warm welcome, Vanessa. Your book sounds splendid! Must grab this one! After reading the blurb, I found that your introduction to the first meeting all the more enticing!
I think it is human nature in all of us to look at the physical element when meeting another person. I used to think this was a primarily a male thing--but I think women are just as guilty of the same pleasure. Heck, come around the manor on Wicked Wednesday, that point is readily evident! LOL

But I agree with Barb. In my reading, though there may be that lust or first inner thoughts of the H/H assessing one another silently, it has to have a plausible follow-up of developing those first thoughts.

On the other side of the coin, that same journey of first impressions can change or perhaps even do a bit of roller-coaster of emotions before the passion wins out, balanced with all they have learned about the other and themselves.

I guess that is what I love most, the POSSIBILITIES of what might happen after that first lusty look at the prize!

Great post and wonderful to have you here!

Amanda McIntyre

Vanessa Kelly said...

Hi Kristina - thanks for having me at the Manor! I love your description of your first meet with hubby, even down to the wobbly knees! It's such a rush, isn't it?

Hi Barbara - thanks for stopping by! I absolutely agree that lust has to lead to emotional development between the h/h. Isn't it nice they can have both?

Thanks for having me here, Amanda! I love your idea of possibilities after the first lusty look at the prize. Great way to describe it.

tcw said...

In my humble, you can't really know anything about someone just by looking at them. You can get the clues: do they look after themselves, do they smile, etc. But love at first sight I just don't buy. I feel like it's *always* lust at first sight, and then if it works out, people back-edit that into love at first sight. It's irritating when authors short cut the love story by just saying it's love at first sight and then never explain why the two characters belong together.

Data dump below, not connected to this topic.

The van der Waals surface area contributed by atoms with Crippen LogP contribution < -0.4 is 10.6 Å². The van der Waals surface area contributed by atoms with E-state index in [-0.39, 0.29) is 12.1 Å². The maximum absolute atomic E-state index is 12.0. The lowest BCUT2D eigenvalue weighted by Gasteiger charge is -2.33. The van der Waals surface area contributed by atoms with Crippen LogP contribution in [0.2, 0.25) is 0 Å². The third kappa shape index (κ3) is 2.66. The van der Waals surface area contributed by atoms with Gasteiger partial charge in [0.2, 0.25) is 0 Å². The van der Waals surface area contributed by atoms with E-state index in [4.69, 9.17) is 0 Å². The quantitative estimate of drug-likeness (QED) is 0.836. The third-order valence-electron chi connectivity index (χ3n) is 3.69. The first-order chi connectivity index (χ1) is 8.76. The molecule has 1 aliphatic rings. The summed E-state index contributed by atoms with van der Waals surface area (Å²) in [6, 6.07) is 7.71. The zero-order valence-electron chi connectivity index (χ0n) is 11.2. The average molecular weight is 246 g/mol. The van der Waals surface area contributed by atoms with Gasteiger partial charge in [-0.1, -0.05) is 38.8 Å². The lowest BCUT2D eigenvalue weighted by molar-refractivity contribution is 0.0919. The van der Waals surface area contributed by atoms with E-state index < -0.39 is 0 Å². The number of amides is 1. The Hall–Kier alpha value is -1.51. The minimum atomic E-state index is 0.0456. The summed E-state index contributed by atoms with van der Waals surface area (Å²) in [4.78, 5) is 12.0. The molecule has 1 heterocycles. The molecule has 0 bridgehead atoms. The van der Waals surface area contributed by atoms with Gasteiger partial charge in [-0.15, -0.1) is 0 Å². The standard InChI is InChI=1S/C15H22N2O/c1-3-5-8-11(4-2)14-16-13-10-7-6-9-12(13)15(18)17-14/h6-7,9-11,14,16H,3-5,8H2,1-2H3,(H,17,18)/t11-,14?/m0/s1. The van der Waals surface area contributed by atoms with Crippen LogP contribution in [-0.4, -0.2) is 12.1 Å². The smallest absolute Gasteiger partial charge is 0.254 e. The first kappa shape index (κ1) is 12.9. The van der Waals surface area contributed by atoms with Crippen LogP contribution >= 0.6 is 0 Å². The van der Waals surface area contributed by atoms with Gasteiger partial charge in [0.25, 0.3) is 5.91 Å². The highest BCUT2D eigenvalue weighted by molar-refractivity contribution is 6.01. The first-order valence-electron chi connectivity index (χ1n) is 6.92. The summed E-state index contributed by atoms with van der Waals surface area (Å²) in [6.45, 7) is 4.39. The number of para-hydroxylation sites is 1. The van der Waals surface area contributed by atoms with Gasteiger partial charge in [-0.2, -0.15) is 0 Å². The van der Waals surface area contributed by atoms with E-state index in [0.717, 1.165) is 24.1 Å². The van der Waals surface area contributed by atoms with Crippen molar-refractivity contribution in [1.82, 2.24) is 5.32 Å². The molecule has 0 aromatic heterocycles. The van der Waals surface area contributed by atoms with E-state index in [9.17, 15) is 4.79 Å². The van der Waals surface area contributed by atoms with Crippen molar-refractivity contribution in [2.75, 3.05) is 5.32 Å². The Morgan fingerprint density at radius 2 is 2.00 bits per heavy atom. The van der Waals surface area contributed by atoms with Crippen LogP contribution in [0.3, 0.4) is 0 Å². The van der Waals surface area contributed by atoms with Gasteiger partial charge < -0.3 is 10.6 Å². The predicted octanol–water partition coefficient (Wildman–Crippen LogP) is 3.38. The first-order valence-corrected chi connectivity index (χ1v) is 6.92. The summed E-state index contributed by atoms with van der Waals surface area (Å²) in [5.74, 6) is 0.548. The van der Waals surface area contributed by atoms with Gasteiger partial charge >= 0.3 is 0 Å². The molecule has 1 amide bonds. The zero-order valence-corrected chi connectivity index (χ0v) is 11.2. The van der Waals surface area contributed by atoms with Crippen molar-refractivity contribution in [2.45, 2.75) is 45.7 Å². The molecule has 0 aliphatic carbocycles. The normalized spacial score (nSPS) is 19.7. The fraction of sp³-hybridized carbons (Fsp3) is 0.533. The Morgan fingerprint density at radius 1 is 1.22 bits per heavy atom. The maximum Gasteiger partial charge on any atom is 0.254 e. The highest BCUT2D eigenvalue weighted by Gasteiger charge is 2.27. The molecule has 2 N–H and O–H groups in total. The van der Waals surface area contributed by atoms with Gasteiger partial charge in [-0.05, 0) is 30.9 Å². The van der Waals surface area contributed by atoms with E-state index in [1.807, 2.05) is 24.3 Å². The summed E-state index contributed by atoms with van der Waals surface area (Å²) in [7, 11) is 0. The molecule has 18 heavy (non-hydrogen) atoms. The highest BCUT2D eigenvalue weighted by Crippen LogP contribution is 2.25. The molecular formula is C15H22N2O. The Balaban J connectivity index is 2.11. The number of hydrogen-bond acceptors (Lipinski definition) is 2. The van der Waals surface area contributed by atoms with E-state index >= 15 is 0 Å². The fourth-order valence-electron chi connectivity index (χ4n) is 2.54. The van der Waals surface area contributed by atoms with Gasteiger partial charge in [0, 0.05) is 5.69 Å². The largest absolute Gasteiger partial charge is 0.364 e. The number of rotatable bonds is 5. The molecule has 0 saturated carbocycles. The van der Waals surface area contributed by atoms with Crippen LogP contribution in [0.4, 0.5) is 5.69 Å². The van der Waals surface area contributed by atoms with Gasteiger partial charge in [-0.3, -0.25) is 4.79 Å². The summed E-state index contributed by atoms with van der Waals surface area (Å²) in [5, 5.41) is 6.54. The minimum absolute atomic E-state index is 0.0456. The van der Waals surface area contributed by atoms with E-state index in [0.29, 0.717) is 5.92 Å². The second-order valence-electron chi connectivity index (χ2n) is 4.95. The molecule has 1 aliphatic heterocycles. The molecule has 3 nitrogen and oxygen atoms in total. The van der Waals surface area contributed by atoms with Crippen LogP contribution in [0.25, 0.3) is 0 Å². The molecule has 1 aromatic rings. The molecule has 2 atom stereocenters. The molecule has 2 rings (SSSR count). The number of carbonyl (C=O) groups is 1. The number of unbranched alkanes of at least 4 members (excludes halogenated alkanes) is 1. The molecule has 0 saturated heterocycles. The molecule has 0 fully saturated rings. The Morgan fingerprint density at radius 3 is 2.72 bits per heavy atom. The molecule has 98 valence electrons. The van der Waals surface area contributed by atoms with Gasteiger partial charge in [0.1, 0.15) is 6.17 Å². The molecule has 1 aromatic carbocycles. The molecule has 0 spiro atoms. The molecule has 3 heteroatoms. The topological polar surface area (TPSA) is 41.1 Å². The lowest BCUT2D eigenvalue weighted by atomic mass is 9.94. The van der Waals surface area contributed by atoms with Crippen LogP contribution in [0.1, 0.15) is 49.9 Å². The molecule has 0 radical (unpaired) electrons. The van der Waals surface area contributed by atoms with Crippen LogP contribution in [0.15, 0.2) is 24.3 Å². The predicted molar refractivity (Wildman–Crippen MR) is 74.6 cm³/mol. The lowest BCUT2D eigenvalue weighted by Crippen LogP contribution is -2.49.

Not so with Silverton and Meredith! They are great together!

Donna Marie Rogers said...

Great post, Vanessa! If there's no 'lust at first sight' what else do you have? LOL And if they can't stand each other to begin with, that makes it an even better journey. ;-)

Mastering the Marquess was fantastic, Vanessa! I enjoyed it so much; I can't wait to read the sequel. *G*

Carol Ericson said...

Yep, I've always understood "love at first sight" to mean "lust at first sight." Lust is something immediate and visceral; love takes time and is much deeper - that doesn't happen with one look! Looking forward to reading the book, Vanessa.

Tessa Dare said...

Excellent blog, Vanessa!

In my opinion (and experience!) most relationships begin with that little spark of physical attraction is there from the first meeting. It's not enough to build a lifetime on, but it's an important beginning. A necessary but not sufficient quality, to drag out my LSAT prep course vocab. (Glad I used it for something!)

But I also thin one reason why some writers focus so much on lust at the beginning of book (other than the fact that it's fun!) is because we're building to a realization later in the book: "Wait,this is something different. This is MORE than lust." If an author never addresses the idea of lust (desire, attraction, whatever) in the book, as a reader, I'm going to wonder whether the HEA is truly based on deeper emotions.

Tessa Dare said...

Gah. Sorry for all the typos there. It's early here in Cali!

Cecile said...

Thanks ladies for having Ms. Vanessa here today!! Hope all is going well with everyone!!

I like my stories to have it all. There has to be an element of lust (it kinda doesnt matter on the level... just not overboard with it), because that is just how the human body is built to react. Our bodies response to one another. As it should in the story too. The sweaty hands, some place else reacting to the sight of each other, the butterflies, weak knees, heart beat quicking; all those things. The anticpation of getting together (in whatever way)... but it has to build and there has to be foundation. If is just about sex... then it's not a story.
It does not matter if it is paranormal, historical, or just a random romance... the lust/love/sparkes have to be there.

And Kistina.. I love the description you gave when you met your hubby! Wobbly knees =)

Kristina Cook/Kristi Astor said...